Memorandum for Tangible Property
Some states allow you to list tangible property and the beneficiary of that property on a page separate from your will, frequently called a “memorandum.” The will and memorandum should cross-reference each other (some states require the cross-reference), but this method is an easier way to direct tangible property. A will memorandum can be as simple as that shown below.
This ______ day of ___________, 20__, pursuant to Article _____ of my Last Will and Testament dated _______, which provides that I may effectively dispose of my tangible property in accordance with the most recently dated memorandum which I have signed and left with my personal papers, I have executed this Memorandum.
I bequeath absolutely the below-listed items of my tangible personal property as follows:
The benefit of a memorandum is that you can change your mind every day, if you wish, without having to rewrite your will or a codicil. Just remember to sign and date the latest memorandum and destroy all previous ones.
If you think your children or heirs are going to fight about what each one receives, you can specifically describe each piece of tangible personal property and who should receive that property. Even in families in which heirs care deeply about one another, disagreements can arise about jewelry, crystal, china, furniture, cars, boats, and collectibles. It takes time and thought on your part to include specifics in your will or memorandum, but it can avoid hard feelings after you are gone.
Or you might consider putting a clause in your will that says, “If my children cannot agree on how to distribute the rest of my tangible personal property within six months after my death, I hereby instruct the executor to sell the disputed items and divide the proceeds equally among my children.” Such a clause might encourage them to cooperate!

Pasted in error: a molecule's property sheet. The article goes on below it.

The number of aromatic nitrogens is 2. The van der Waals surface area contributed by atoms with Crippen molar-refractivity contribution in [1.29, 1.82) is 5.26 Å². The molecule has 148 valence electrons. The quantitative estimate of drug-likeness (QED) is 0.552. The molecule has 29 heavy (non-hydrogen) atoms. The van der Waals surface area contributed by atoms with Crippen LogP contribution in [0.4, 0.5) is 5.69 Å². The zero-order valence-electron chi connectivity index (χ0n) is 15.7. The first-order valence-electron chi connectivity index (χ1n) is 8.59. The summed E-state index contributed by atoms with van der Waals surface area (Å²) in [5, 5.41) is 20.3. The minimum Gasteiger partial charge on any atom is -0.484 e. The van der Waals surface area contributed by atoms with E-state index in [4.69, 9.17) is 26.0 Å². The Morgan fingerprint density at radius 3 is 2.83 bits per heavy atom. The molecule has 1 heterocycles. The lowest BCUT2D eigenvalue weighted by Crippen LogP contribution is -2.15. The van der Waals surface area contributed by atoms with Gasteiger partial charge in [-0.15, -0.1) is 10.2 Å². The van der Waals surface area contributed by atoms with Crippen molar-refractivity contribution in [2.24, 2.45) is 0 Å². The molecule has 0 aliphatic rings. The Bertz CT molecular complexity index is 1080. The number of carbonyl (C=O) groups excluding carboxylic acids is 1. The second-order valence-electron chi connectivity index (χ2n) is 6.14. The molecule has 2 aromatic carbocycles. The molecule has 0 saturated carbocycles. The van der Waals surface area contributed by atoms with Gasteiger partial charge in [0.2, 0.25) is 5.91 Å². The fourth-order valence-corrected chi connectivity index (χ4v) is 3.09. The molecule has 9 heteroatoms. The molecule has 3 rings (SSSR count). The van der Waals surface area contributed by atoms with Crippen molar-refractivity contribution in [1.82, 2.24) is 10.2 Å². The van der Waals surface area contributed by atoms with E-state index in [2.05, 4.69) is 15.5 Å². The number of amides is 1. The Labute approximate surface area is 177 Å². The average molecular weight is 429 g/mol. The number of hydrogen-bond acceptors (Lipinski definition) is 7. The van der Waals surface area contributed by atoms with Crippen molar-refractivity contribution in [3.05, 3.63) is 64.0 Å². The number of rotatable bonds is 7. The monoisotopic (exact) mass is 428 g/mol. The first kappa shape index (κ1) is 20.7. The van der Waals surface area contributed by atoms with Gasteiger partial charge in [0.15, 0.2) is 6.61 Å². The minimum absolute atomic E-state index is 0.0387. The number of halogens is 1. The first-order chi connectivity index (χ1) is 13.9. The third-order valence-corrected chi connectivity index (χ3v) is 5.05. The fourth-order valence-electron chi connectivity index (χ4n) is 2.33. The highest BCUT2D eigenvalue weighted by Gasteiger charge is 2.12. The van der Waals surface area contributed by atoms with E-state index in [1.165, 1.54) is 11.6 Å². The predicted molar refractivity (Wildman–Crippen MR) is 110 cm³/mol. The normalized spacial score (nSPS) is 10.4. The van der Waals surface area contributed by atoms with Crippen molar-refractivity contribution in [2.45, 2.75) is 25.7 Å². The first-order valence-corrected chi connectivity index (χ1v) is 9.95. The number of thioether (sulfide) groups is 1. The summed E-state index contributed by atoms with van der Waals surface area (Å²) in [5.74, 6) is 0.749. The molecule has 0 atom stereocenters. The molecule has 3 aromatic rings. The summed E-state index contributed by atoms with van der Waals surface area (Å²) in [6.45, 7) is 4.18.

Who Pays Expenses
You should include instructions about who pays the expenses incurred in storing, packing, or moving the tangible personal property. A will may state that these expenses are not to be charged against the devisee who receives the tangible personal property. In plain English, this means that if there are expenses in storing, packing, or moving any tangible personal property, those expenses are to be paid from other assets or property in your estate, and are not charged to the one who receives the property. If this is not your intention, you should instruct your executor that any expenses for storing, packing, or moving will be charged against the devisee who receives the property. For example, if one child lives 3,000 miles away, it may not be fair that the other heirs must bear the expense of packing and moving the property!
Specific Devises of Other Property
There is no magic number of how many articles there will be in your will. If you want to make specific devises of any other property, you should have another article titled “Specific Devises of Other Property.” You should number each paragraph. In each paragraph you should describe in detail each piece of property and who is going to receive that property. For instance: